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Comparing APPLs and Oranges: The Syntax of Shona Applicatives
Heather Bliss
100-109 (complete paper or proceedings contents)


In Shona, applicatives increase the valency of the verb by introducing an applied object. This paper demonstrates that locative applied objects behave differently than other thematic categories of applied objects with respect to word order, c-command, and their behavior in causative constructions. These differences are accounted for in terms of case theory. Both direct and applied objects are analyzed as eligible goals for accusative case checking. Locative applied objects exhibit different syntactic behavior because they are assigned lexical case from the locative noun class prefix, and as such are ineligible to check accusative case. The analysis proposed has implications for how Shona fits within the cross-Bantu typology of symmetrical and asymmetrical languages.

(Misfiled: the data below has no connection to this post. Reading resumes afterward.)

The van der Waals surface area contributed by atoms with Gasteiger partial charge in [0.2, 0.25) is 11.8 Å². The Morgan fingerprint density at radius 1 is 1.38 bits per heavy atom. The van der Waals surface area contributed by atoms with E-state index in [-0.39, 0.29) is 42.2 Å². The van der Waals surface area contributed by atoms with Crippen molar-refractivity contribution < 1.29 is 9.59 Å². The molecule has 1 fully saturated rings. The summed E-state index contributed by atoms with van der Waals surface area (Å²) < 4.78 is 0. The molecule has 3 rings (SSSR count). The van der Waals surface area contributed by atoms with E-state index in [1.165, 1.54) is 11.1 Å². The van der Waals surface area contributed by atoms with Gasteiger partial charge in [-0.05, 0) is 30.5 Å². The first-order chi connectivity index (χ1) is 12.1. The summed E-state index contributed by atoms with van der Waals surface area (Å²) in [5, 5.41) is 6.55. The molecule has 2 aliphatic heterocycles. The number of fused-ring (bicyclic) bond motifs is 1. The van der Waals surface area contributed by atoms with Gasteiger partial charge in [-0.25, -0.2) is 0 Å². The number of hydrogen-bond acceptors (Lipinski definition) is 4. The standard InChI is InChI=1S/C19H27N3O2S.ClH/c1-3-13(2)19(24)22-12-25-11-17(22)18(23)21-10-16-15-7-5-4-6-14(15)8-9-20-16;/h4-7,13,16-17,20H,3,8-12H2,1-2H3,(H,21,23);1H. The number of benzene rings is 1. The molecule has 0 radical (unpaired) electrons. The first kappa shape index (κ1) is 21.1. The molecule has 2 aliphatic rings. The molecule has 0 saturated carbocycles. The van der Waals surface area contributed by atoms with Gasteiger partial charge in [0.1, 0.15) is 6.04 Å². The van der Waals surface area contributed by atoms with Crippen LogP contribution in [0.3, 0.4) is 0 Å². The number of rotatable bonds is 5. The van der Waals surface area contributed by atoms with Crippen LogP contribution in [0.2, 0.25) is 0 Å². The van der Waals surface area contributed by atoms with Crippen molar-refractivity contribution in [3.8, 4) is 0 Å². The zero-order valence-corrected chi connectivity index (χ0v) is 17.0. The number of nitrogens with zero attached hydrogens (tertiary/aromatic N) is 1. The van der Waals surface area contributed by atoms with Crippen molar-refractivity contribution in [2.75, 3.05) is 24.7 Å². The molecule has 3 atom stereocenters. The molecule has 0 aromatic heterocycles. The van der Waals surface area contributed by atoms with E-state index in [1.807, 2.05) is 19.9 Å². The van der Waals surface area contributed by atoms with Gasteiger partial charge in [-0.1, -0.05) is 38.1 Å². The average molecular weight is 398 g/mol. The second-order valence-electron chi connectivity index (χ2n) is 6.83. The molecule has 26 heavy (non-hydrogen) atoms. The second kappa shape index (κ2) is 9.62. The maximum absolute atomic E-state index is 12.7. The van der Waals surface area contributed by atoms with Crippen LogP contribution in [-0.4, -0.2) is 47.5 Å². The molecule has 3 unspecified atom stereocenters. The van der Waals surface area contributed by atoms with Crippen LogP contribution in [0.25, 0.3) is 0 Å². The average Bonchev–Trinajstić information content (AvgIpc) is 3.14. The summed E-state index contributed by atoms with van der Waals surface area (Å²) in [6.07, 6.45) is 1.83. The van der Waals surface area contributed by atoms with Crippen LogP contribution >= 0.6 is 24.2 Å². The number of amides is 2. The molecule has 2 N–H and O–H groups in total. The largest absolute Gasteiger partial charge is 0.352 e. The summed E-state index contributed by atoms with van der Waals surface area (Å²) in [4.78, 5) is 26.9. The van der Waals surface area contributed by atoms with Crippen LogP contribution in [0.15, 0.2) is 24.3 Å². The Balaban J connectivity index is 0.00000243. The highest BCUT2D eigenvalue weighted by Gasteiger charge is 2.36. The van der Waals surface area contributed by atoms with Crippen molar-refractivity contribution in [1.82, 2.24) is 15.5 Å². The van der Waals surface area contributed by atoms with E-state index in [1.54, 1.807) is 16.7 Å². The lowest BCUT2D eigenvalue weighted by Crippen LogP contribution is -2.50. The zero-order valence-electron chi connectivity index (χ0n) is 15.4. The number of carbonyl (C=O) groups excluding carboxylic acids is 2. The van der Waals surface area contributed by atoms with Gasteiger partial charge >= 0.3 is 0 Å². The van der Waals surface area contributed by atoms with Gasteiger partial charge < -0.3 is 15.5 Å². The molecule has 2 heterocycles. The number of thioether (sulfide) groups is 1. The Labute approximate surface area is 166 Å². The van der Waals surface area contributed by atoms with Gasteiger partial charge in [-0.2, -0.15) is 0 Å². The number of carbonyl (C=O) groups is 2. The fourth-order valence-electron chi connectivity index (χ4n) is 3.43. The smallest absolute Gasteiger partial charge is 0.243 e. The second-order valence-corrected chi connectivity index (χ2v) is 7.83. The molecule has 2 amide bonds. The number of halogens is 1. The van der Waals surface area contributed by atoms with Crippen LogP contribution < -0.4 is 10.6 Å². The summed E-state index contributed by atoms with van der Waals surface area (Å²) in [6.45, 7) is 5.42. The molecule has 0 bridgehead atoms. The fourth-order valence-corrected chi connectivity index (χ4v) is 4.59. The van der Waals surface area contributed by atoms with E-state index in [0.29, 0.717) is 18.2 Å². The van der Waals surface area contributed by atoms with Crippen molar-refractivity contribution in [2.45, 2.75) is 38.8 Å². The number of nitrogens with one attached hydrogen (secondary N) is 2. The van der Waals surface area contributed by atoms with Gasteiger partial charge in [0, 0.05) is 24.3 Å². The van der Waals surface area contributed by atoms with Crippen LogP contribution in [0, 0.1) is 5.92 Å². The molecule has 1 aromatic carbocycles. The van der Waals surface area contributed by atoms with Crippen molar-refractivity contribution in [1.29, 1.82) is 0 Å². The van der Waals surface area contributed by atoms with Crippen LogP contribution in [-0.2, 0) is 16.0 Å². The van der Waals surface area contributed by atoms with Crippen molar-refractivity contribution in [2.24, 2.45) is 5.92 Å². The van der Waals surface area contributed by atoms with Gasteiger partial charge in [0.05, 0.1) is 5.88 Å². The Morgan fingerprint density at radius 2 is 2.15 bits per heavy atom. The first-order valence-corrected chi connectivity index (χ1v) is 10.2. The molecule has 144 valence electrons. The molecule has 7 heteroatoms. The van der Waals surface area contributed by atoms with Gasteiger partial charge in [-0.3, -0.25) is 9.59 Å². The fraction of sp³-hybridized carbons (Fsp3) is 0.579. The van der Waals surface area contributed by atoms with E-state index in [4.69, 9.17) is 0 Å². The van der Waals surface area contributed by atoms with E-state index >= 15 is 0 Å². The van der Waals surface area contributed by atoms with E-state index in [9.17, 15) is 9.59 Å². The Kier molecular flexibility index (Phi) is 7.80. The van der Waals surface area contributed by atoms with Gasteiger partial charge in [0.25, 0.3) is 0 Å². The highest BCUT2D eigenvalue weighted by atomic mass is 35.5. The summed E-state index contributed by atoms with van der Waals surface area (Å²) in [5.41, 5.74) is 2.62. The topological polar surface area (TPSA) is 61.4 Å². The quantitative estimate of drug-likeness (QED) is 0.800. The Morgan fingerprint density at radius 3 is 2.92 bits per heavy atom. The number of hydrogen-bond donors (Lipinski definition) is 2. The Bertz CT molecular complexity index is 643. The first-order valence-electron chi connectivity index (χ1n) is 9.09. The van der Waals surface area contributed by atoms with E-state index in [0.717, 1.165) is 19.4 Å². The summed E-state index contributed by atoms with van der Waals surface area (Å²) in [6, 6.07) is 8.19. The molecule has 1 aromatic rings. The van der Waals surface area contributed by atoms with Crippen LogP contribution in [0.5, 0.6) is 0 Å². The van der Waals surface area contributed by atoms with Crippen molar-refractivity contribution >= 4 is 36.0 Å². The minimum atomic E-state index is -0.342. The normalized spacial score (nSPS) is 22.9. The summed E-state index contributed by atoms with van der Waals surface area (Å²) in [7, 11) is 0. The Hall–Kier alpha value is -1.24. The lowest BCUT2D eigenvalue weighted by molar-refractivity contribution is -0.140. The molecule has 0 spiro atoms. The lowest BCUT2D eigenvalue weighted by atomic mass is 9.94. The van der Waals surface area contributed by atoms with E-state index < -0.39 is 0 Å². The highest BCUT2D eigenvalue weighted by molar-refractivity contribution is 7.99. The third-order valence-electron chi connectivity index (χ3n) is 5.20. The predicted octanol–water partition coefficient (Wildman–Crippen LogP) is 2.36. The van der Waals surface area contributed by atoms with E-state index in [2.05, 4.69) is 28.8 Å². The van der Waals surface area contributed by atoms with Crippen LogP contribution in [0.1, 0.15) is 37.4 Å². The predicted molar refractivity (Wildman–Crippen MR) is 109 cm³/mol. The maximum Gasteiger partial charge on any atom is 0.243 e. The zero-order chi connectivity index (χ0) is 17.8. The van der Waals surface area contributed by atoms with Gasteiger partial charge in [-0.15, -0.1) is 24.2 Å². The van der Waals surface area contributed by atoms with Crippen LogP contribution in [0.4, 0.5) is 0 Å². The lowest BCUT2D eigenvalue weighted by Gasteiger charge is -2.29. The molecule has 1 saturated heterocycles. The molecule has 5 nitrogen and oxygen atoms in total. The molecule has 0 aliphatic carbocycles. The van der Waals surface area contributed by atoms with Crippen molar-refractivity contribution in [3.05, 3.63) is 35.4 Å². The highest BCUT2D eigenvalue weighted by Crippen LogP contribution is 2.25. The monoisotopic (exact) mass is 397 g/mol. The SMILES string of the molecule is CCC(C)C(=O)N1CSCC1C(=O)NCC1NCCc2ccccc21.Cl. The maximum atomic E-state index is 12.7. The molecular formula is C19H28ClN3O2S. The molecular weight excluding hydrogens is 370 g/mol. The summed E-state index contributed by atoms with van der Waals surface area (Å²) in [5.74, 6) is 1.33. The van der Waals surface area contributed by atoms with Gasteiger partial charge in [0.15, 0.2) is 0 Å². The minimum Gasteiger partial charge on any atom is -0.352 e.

Published in

Selected Proceedings of the 39th Annual Conference on African Linguistics: Linguistic Research and Languages in Africa
edited by Akinloye Ojo and Lioba Moshi
Table of contents
Printed edition: $270.00